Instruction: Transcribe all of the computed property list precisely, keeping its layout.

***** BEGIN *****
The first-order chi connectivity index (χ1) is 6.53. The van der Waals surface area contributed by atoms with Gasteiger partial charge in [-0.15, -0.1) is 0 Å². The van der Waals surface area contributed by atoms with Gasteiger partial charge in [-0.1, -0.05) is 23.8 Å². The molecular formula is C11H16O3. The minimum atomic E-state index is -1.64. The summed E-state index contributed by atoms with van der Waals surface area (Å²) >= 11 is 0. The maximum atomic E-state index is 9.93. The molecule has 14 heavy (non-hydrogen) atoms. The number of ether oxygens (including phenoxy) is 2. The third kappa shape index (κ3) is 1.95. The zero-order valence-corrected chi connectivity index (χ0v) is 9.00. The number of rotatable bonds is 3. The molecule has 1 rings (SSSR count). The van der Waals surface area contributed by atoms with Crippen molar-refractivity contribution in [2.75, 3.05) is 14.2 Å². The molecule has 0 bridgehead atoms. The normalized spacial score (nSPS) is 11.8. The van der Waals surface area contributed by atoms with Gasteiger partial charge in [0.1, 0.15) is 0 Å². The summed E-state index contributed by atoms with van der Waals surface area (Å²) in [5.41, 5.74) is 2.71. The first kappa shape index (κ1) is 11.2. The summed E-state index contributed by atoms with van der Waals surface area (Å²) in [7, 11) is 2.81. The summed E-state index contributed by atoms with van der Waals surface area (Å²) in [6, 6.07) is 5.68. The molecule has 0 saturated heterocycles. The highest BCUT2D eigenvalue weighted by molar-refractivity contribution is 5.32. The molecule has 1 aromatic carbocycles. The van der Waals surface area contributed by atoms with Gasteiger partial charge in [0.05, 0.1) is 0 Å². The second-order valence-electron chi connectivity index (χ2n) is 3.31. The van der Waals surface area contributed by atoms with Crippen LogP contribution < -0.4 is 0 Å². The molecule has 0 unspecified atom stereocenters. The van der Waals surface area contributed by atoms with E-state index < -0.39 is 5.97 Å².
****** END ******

The first-order chi connectivity index (χ1) is 6.53. The van der Waals surface area contributed by atoms with Gasteiger partial charge in [-0.15, -0.1) is 0 Å². The van der Waals surface area contributed by atoms with Gasteiger partial charge in [-0.1, -0.05) is 23.8 Å². The molecular formula is C11H16O3. The minimum atomic E-state index is -1.64. The summed E-state index contributed by atoms with van der Waals surface area (Å²) >= 11 is 0. The maximum atomic E-state index is 9.93. The molecule has 14 heavy (non-hydrogen) atoms. The number of ether oxygens (including phenoxy) is 2. The third kappa shape index (κ3) is 1.95. The zero-order valence-corrected chi connectivity index (χ0v) is 9.00. The number of rotatable bonds is 3. The molecule has 1 rings (SSSR count). The van der Waals surface area contributed by atoms with Crippen molar-refractivity contribution in [2.75, 3.05) is 14.2 Å². The molecule has 0 bridgehead atoms. The normalized spacial score (nSPS) is 11.8. The van der Waals surface area contributed by atoms with Gasteiger partial charge in [0.1, 0.15) is 0 Å². The summed E-state index contributed by atoms with van der Waals surface area (Å²) in [5.41, 5.74) is 2.71. The first kappa shape index (κ1) is 11.2. The summed E-state index contributed by atoms with van der Waals surface area (Å²) in [7, 11) is 2.81. The summed E-state index contributed by atoms with van der Waals surface area (Å²) in [6, 6.07) is 5.68. The molecule has 0 saturated heterocycles. The highest BCUT2D eigenvalue weighted by molar-refractivity contribution is 5.32. The molecule has 1 aromatic carbocycles. The van der Waals surface area contributed by atoms with Gasteiger partial charge in [0.05, 0.1) is 0 Å². The second-order valence-electron chi connectivity index (χ2n) is 3.31. The van der Waals surface area contributed by atoms with Crippen LogP contribution < -0.4 is 0 Å². The molecule has 0 unspecified atom stereocenters. The van der Waals surface area contributed by atoms with E-state index < -0.39 is 5.97 Å².